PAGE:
[CFF 2019 Review] I Trapped the Devil
Wind howls as the cold open introduces a boarded up door with a charcoal drawing of something demonic nailed to it. Seconds later, two police officers burst through, shining flashlights and asking if anyone’s home. While the house is decorated for Christmas, it looks anything but festive. Lights flicker, the Christmas lights giving the room a demonic red hue and a TV set to static grabs the cops’ attention before it fades to black and we’re shown the stark, Gothic title cards.
Then we’re presumably back to before whatever happened in that house happened. Karen (Susan Burke) and Matt (AJ Bowen) pull up in front of a nice house on a wintry night. While Matt goes in, Karen anxiously waits outside and makes a curious discovery: bullet casings in the snowy ground. Meanwhile, Matt explores the interior and finds the Christmas lights in odd contrast to the dark house, with its newspaper-covered windows. He then finds his brother Steve (Scott Poythress), who looks jumpy. Cagey. Haunted.
Steve tells Matt and Karen that they can’t stay here, even though they drove a long distance to be with him. It’s the holidays and it’s evident that even though their parents have been dead for some period of time, Steve still isn’t handling it too well. The TV is set to static but the static sometimes seems to suggest a woman’s form. The phone keeps ringing and each time he answers it, Steve seems shook.
“Anybody follow you here?” Steve asks. He’s obviously paranoid. Matt is trouble by his behavior. And that’s before Steve shows him the door in the basement. The one that’s bolted and padlocked with a makeshift cross hung on it. On the other side of the door is the devil, according to Steve. And while his prisoner has a deep, gravelly voice, he just sounds like a regular man, parched and scared.
What follows is a slow burn story of paranoia, as Matt and Karen wrestle with the fact that Steve might have lost it. That he might be dangerous. And that, by doing nothing, he just implicated them in his crimes. Or…maybe he really has trapped Satan himself.
Written, directed and edited by Josh Lobo, I Trapped the Devil operates in minimalism, utilizing a single location and lots of atmosphere. It works because it relies on fantastic sound design. Ben Lovett’s score is more evidence that the man who sold the horror in The Wind and The Ritual understands the importance of music in horror. Those two films utilized music and sound perfectly to create tension and put that feeling of dread in your stomach. With I Trapped the Devil operating in minimalism, the music is even more important in establishing tension and Lovett’s score melds with the sound effects to create an underlying dread that percolates through the entire film. It pulses, mixing ambient noises and thudding bass.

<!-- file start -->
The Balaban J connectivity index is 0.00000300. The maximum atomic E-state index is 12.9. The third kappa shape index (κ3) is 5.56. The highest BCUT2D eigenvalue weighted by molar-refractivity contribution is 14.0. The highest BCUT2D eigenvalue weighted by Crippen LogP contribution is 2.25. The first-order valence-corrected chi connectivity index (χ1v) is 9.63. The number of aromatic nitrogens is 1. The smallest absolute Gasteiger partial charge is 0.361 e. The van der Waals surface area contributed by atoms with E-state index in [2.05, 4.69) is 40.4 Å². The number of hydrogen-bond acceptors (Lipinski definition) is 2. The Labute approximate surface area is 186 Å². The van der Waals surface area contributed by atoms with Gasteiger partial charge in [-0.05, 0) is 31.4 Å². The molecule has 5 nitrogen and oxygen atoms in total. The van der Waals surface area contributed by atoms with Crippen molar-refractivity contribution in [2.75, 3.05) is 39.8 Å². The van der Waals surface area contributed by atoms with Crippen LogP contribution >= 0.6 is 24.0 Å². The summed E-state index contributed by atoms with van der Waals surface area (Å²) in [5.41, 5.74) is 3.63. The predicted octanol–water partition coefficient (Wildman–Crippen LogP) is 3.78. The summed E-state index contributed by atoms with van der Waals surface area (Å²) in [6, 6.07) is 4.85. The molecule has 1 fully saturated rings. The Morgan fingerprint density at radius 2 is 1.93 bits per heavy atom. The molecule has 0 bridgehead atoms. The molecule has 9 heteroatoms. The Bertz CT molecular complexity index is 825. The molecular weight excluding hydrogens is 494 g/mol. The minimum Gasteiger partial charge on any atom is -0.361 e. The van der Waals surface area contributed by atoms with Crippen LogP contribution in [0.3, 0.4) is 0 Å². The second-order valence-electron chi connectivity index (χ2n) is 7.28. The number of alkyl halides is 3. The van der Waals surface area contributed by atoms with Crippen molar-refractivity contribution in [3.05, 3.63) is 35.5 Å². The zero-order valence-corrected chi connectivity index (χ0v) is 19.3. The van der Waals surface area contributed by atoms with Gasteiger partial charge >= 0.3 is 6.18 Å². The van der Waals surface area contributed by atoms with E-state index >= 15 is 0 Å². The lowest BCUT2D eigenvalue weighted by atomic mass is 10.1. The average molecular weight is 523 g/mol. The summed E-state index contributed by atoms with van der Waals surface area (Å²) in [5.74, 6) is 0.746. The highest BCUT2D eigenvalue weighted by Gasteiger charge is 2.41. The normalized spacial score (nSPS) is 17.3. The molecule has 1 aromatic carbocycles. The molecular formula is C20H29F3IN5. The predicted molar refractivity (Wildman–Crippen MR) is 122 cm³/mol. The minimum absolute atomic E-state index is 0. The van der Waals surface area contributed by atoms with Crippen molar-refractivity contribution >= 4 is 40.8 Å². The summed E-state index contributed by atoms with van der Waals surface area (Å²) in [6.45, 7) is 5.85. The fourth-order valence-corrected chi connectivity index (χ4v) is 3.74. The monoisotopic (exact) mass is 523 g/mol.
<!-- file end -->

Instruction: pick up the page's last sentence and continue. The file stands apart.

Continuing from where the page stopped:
The use of color and lighting also sets the mood. The house is oppressively dark, with the only glimpses of light coming from random lamps and Christmas lights. It gives the movie a very claustrophobic feel. At times, the red lights strewn along the house are used to light the room with a devilish red hue. It’s very moody, which is important because the film doesn’t really show its hand until the third act and, even then, is still more of a subtle affair.
Complementing this are strong character performances by AJ Bowen, Susan Burke and Scott Poythress and the seductive voice behind the locked door. The unseen voice adds that unknown to the equation as it seems both frightened and malicious…often at the same time. At one point, I almost expected the voice to ask Karen if she’d like to live deliciously.
As the characters argue about how to handle the situation, Steve relies on faith and the ever-important “what if” question to try to get his brother on his side. While Karen begins staunchly on the side of rationality, Matt finds himself somewhere in the middle…partly because he feels responsible, in some ways, for the state Steve is in. But there’s also the lingering question of, “Well…what if?”
Not that Steve’s evidence is very helpful, as Matt discovers when he is shown Steve’s for-lack-of-a-better-word wall of crazy. It looks like that popular Always Sunny gif taken to an insane degree. Red thread connecting pictures of missing people. His proof is that, after he trapped the being in the basement, a missing girl returned home. He believes that while there is man-made evil in the world, there is also that unknowable evil. Pure evil. The kind that, for no reason, would make a person kidnap someone or kill someone just to watch them suffer. And, if that’s the case, what if he can stop it by trapping the man in the basement?
For the most part, I really enjoyed this debut feature film. The second act kind of loses momentum for me, unfortunately. Some parts stretch the idea of slow burn to the breaking point, as needless montages of Steve dancing and Karen and Matt looking concerned kind of pad out the short running time. And it might be too mood-heavy for some viewers. But it did manage to get under my skin, particularly as the narrative entered the third act and character's loyalties are tested. It’s an effective debut film for Josh Lobo and I can’t wait to see what he works on next.
I Trapped the Devil is the second movie I’m covering remotely for the Chattanooga Film Festival and will be hitting select theatres and VOD on April 26th.